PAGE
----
This is the blog of children's book author and third grade teacher, Stacy Barnett Mozer. I blog about my own writing journey, the journey of other kidlit authors, my classroom, and talk about books. Thanks for stopping by. Your thoughts are always welcome (and encouraged).

Wednesday, August 23, 2017

Interview with Author/Illustrator Stephanie Ruble

It’s the Thursday before school starts so it is time for my last interview. Today I talk with Stephanie Ruble. Stephanie is an author/illustrator who loves writing about and drawing pictures of all kinds of animals: cows, elephants, bunnies, chickens, alligators, sheep, and lemurs too! She's been making art since she could finger paint, and drawing since she could hold a crayon. This native Minnesotan currently resides in Connecticut with her husband. Ewe and Aye is her first picture book. 

When did you decide to become an author/illustrator?
I’m not sure when I officially decided to become an author/illustrator, but three things happened that made me want to write and illustrate books: 

1. In grade school, we saw a film about creating a picture book. I was fascinated by the process of making the art for the book. Even though I don’t remember the specifics of how the art was made, I do remember the artist creating underwater scenes and wanting to be able to do that too.

2. In college, one of the assignments in a print making class was to come up with an idea for a picture book. I had trouble thinking of a good idea for the class, and kept thinking about that assignment and ideas for picture books for years afterward. 

3. The first book I sent to a publisher was to show them my art and not for the story (it was a tale of a cow with a secret admirer). I was shocked and a bit upset when they liked my writing better than my art because I thought of myself as an artist, not a writer! It made me think that maybe, just maybe, I could write as well as illustrate. Surprisingly, I was not deterred that they didn’t like my art. (Thought Process = a. ARGH! / b. They were just sketches, I can do better. c. They’d like it if they could see finished art. / d. I’ll prove to publishers my art belongs in books.)

Tell us about your journey. How did you get discovered as an illustrator?
For years, I built a portfolio and kept adding new art to it, put the portfolio on my website and showed it at conferences, sent out promotional postcards, and submitted a few manuscripts and dummies. I also attended conferences and workshops, and signed up for professional critiques. Many years later, at one of my critiques, an editor loved my art and said he had a manuscript he thought I’d be the perfect illustrator for. He sent the story, EWE AND AYE, a few days later. A few years after that it became my first book.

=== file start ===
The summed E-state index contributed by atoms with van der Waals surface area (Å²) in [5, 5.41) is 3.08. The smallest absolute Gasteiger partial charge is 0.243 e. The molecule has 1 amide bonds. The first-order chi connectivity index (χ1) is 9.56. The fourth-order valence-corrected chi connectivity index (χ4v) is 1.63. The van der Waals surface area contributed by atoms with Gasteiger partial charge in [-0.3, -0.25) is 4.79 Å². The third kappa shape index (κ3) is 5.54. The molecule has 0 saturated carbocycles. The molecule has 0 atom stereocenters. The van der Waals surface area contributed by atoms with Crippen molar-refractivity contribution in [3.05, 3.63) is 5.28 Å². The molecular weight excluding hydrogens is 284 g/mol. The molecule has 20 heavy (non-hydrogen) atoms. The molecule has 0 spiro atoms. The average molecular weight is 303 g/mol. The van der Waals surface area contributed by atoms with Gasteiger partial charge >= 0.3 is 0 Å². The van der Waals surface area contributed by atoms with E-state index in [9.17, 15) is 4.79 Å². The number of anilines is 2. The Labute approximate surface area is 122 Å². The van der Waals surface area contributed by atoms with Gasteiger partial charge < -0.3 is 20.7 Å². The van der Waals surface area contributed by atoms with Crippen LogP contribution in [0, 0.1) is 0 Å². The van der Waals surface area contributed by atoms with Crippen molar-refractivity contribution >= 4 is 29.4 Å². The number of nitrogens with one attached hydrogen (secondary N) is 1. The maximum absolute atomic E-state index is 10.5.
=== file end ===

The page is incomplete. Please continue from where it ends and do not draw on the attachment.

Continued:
Note: Art is subjective. On the same day I met with this editor, I had another critique right before that. The other editor didn’t like my work and it wasn’t a fit for her publishing house.

Was there ever a point when you felt like giving up?
There are lots of points when I want to throw in the towel, but it’s usually just because I’m fighting with a piece of art or a story, so I keep working. However, there was one point where I seriously thought about giving up illustrating books. A couple of weeks before the editor offered me my first book contract, I had a critique with an art director from a different publishing house. This critique was an informal one in front of a group of illustrators. The art director told me that she didn’t see a place in children’s books for my art. She thought that it wasn’t suited for picture books or for illustrating novels. She did say she liked my art, just not for children’s books. 

After that, I almost didn’t go to the critique a couple of weeks later. I decided to go anyway, because I had met one of the editors before. He was a fun person to talk with and also a picture book writer. I figured that if he didn’t like my art, we could still have fun talking about books. To prepare for the critique, I made a new portfolio with my favorite pieces of art from the last few years (children’s book art, but not necessarily what I thought publishers were looking for). If I had given up after what one art director said, I wouldn’t have gotten to illustrate EWE AND AYE!

Is there anything about being a published illustrator that has surprised you?
Yes. The process of making art for a book for a publisher is very different than making art for a book when you’re trying to get a publisher (that’s probably obvious, but how it’s different isn’t obvious until you go through the process). One reason is that it’s like the difference between working on a project yourself vs. working on a group project. Illustrators go through revision with publishers just like writers do! Another reason is that making finished art for a full book requires more attention to detail than making sketches and a few finishes for a dummy (a mock-up of a picture book). It’s so easy to overlook something, or make changes that are supposed to be on every page, and forget to make them on one page. Even if you’re usually great at checking for details and changes, the sheer number of pages and details vs. the deadlines and input from the publisher makes it easier to miss something. Hopefully you will figure out anything you missed before the book goes to print! 

For EWE AND AYE, I noticed three mistakes, including a major mistake on an interior page and on the cover, at the final stage before it went to print. Luckily, I was able to fix it before the book came out, but not before it went out for reviews. And even luckier, none of the reviewers noticed; even the publisher didn’t notice until I pointed them out!

Any advice you would give to an author/illustrator just starting out?

Here’s a condensed version of the advice for people who want to write and/or illustrate children’s books from my website (the full version is here: 

1. If you want to illustrate: Draw, draw, draw, and draw some more, and also look at art and READ books.